A DeFi protocol can utilize or integrate a biometric identity manager such as Humanode’s Biomapper which is an on-chain private facial recognition tool that ensures that a person is verified with only one Ethereum-compatible address on the platform. 

Stage One: Biometric Enrollment 

  • Users agree to the terms and conditions, then proceed to register their biometrics with the platform as part of the onboarding process. 
  • The next step, also known as Face Scan or Liveness check is when the user captures his/her face with a camera and the biometric data is captured and sent to the Humanode’s CVM ( Confidential Virtual Machine) through an encrypted channel.  
  • After that step, the user is prompted to share the information (Humanode Identifier) with the Humanode Biomapper which stores the info as a hash also known as a Biotoken during the session. 

Stage Two: Biometric Authentication

  • In this process, the user is required to select an Ethereum address to link their Biotoken.  
  • This prompts a message which the user signs with their private key, this signed message is passed on to a Signing Server which confirms the address and Biotoken ownership and then returns an attestation signature that can be verified and submitted on-chain. 
  • After the process above is completed, the next stage is when the user is prompted to sign a transaction which is linked to the Biomapper contract and invokes a proveUniqueness function with the Biotoken and attestation signature which finally results in an on-chain permanent record of the user’s uniqueness.  

Decentralized Identifiers (DID)

Decentralized Identifiers are secured by cryptography, and DeFi platforms can leverage decentralized identifier (DID) standards, such as W3C's DID specification and verifiable credentials, to manage and authenticate users. A decentralized identifier (DID) serves as a pseudo-anonymous identifier for individuals, companies, objects, and more. Each DID is safeguarded by a private key, ensuring that only the owner of the private key can verify their ownership or control over their identity. Individuals have the flexibility to possess multiple DIDs, which mitigates the potential for comprehensive tracking across various aspects of their lives.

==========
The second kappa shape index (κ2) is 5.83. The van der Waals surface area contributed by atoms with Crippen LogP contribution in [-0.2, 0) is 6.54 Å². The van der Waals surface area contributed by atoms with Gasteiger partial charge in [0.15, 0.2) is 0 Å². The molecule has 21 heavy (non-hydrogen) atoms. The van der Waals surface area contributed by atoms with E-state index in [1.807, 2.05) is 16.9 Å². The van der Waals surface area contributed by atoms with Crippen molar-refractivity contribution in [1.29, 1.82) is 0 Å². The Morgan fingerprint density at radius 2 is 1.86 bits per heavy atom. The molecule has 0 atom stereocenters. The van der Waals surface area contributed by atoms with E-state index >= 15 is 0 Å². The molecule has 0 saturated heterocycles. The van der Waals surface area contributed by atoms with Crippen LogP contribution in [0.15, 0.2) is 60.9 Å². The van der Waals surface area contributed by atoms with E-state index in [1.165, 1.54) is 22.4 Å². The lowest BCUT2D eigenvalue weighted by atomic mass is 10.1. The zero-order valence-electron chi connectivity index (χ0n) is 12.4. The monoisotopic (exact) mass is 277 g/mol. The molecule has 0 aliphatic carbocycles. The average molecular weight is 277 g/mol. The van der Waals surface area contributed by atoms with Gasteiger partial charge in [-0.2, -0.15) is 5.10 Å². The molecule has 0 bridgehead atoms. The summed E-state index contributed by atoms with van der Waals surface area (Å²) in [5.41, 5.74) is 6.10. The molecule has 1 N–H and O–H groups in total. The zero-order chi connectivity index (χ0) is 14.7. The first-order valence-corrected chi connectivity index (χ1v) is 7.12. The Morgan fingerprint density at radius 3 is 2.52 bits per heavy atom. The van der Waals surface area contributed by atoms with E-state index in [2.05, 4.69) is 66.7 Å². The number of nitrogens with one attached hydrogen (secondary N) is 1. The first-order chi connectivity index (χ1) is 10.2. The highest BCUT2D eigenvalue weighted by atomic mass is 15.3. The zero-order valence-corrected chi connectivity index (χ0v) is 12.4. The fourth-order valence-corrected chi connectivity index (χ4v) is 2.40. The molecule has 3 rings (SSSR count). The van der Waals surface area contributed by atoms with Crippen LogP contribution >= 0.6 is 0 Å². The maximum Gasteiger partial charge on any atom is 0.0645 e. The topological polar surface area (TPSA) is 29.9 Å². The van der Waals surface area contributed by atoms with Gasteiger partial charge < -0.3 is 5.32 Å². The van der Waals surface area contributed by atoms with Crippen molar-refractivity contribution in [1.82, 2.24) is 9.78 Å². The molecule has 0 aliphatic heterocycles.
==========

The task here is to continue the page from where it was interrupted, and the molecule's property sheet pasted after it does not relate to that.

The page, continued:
Using the DID mechanism for Identity Management in DeFi, this mechanism can be stretched to include biometrics for verification. Integrating biometrics into decentralized identifiers (DIDs) is a gamechanger in securing digital identities as it goes a step further to add an additional layer of security, enhancing authentication as biometrics will be required for identity verification, reducing the risk of identity theft or fraud. 

Advantages of Biometric Identity Management Systems in DeFi 

  1. Enhanced Security: BBIMs offer a high level of security in decentralized finance by using unique biometric traits for identity verification. Biometric identifiers are difficult and nearly impossible to forge or steal, reducing the risk of unauthorized access and identity theft.
  2. Reduced Fraud: Biometric verification adds an extra layer of authentication, making it more challenging for malicious actors to impersonate legitimate users. This helps prevent fraudulent activities such as account takeovers and unauthorized transactions.